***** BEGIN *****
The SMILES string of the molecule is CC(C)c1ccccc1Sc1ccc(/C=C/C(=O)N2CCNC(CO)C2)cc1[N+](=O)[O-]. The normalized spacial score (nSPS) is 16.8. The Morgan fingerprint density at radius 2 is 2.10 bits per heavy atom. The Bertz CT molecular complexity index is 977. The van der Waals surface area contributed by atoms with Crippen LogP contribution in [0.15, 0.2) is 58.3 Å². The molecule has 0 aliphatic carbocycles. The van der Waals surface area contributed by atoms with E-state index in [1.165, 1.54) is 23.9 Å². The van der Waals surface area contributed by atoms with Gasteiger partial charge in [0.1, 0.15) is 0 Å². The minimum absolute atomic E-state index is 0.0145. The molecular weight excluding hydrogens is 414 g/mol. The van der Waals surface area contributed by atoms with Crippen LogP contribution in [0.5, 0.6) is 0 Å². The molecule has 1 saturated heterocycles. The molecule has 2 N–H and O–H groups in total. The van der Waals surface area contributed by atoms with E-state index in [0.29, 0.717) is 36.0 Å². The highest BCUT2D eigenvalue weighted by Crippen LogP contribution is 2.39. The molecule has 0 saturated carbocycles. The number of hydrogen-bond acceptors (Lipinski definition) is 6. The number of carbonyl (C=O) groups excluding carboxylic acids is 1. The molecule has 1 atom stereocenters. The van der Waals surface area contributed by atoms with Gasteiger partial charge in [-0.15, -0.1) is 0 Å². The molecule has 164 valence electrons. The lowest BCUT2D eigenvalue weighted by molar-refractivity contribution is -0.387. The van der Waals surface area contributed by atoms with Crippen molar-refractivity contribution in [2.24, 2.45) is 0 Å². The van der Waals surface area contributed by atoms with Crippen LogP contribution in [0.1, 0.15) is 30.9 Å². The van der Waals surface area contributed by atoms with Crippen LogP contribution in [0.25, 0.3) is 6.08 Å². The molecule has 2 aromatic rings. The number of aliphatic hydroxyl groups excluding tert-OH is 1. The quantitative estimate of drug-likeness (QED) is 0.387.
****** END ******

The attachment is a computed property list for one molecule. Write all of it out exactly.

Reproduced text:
The SMILES string of the molecule is CC(C)c1ccccc1Sc1ccc(/C=C/C(=O)N2CCNC(CO)C2)cc1[N+](=O)[O-]. The normalized spacial score (nSPS) is 16.8. The Morgan fingerprint density at radius 2 is 2.10 bits per heavy atom. The Bertz CT molecular complexity index is 977. The van der Waals surface area contributed by atoms with Crippen LogP contribution in [0.15, 0.2) is 58.3 Å². The molecule has 0 aliphatic carbocycles. The van der Waals surface area contributed by atoms with E-state index in [1.165, 1.54) is 23.9 Å². The van der Waals surface area contributed by atoms with Gasteiger partial charge in [0.1, 0.15) is 0 Å². The minimum absolute atomic E-state index is 0.0145. The molecular weight excluding hydrogens is 414 g/mol. The van der Waals surface area contributed by atoms with Crippen LogP contribution in [0.5, 0.6) is 0 Å². The molecule has 1 saturated heterocycles. The molecule has 2 N–H and O–H groups in total. The van der Waals surface area contributed by atoms with E-state index in [0.29, 0.717) is 36.0 Å². The highest BCUT2D eigenvalue weighted by Crippen LogP contribution is 2.39. The molecule has 0 saturated carbocycles. The number of hydrogen-bond acceptors (Lipinski definition) is 6. The number of carbonyl (C=O) groups excluding carboxylic acids is 1. The molecule has 1 atom stereocenters. The van der Waals surface area contributed by atoms with Gasteiger partial charge in [-0.15, -0.1) is 0 Å². The molecule has 164 valence electrons. The lowest BCUT2D eigenvalue weighted by molar-refractivity contribution is -0.387. The van der Waals surface area contributed by atoms with Crippen molar-refractivity contribution in [2.24, 2.45) is 0 Å². The van der Waals surface area contributed by atoms with Crippen LogP contribution in [0.1, 0.15) is 30.9 Å². The van der Waals surface area contributed by atoms with Crippen LogP contribution in [0.25, 0.3) is 6.08 Å². The molecule has 2 aromatic rings. The number of aliphatic hydroxyl groups excluding tert-OH is 1. The quantitative estimate of drug-likeness (QED) is 0.387.